What Can Happen If You Get The Wrong Financial Advice


Financial ProfessionalLast weekend I was presented with a rare scenario.  It does not happen often but it does happen more frequently than it should.

Someone’s “Financial Planner” had advised an individual to cancel their Medigap policy without getting something with which to replace it.

I cannot imagine any professional “Financial Planner” leaving such a gaping hole as the Medicare B co-pay unprotected.  My guess is that this individual was not a true “Financial Planner” but an insurance agent looking for a commission.

This type of advice is understandable for someone who is single, has hundreds of thousands of dollars in their retirement savings and has no children they want to leave an inheritance.

In this case, the individual in question does not have hundreds of thousands of dollars and there are children in the picture.   In this case, I would classify the advice to cancel a Medigap without replacing it, “malpractice.”

It has been illegal for years for an insurance agent to use the title of, “Financial Planner.”  Unfortunately, that law is only enforced when a member of the public complains and has proof.  It is one of the most common “cons” of my industry.

The way to know if your “Financial Planner” is legit is to see how he gets paid.  If you pay him a set fee, he is probably legitimate.  If he waives his fee, unless there is some sort of explanation why he would do that, the odds are that he is probably nothing more than an insurance sales person.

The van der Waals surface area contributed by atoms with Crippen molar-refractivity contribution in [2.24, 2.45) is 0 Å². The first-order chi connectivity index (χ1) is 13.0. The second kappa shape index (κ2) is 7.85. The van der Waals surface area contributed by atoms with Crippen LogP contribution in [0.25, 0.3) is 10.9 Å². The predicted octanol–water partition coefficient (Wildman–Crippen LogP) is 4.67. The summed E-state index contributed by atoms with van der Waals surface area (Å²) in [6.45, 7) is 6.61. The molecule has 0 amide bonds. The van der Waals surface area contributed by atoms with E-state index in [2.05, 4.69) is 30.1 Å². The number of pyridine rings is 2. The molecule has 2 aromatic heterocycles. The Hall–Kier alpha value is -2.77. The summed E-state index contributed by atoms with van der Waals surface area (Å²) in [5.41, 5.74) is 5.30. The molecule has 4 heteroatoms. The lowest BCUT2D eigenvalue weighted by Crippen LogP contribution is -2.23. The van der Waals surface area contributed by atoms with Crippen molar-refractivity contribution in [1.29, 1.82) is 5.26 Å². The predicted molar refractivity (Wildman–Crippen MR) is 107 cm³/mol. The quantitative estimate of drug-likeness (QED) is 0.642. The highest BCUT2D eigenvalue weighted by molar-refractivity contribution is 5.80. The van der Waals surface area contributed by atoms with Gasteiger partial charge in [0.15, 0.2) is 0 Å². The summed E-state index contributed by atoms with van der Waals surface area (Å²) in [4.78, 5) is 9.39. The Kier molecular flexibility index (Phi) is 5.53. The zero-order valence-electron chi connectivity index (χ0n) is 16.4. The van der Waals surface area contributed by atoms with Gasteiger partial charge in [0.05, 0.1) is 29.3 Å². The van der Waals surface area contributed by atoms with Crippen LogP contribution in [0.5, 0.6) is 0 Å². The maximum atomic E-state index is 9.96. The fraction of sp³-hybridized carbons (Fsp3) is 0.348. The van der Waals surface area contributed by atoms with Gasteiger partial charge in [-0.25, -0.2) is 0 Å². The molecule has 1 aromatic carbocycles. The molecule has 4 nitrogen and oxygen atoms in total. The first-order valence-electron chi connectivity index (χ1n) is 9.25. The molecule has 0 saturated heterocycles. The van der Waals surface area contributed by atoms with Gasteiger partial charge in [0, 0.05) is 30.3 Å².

You may be able to trust him to do the paper-work involving your insurance purchase, however, I urge you to take any advice he gives you with a grain of salt.  He has already shown that he is willing to violate one law.  Who is to say that you can trust him in other areas.

THE SCENARIO

In any case, this individual is now 82 and on kidney dialysis.  He cannot medically qualify for Medigap.  If his dialysis is because of End Stage Renal Disease (ESRD) he may not even be able to get Medicare Advantage when it is next offered.

Below is the advice I gave him.  If you have a different idea that could help him, leave it in the comments area.

A SOLUTION

“If he is already on dialysis, he is not going to be able to pass any insurance company’s medical underwriting.  In my opinion, the first thing you need to do is question that financial counselor about his training.  No counselor that I know of is going to tell anyone to drop their Medigap without recommending a Medicare Advantage plan to replace it.  In my opinion, you are not working with a counselor but a sales person.
There is not much you can do but “suck it up” and pay your portion of the medical bills in 2012.  You missed Medicare’s Annual Enrollment for this year by about a month.  My recommendation is that you start looking at options for him for 2013 on October 1 for something called, “Medicare Advantage.”  It is a program operated under Part C of Medicare.  Many of the plans combine both Major Medical and Prescription drug coverage into the same low cost plan.  The only potential problem with Medicare Advantage is your dad’s dialysis.  If the doctors say that the reason for that treatment is End Stage Renal Disease he may have another problem.  If that is the case, Medicare Advantage may not be available in 2013.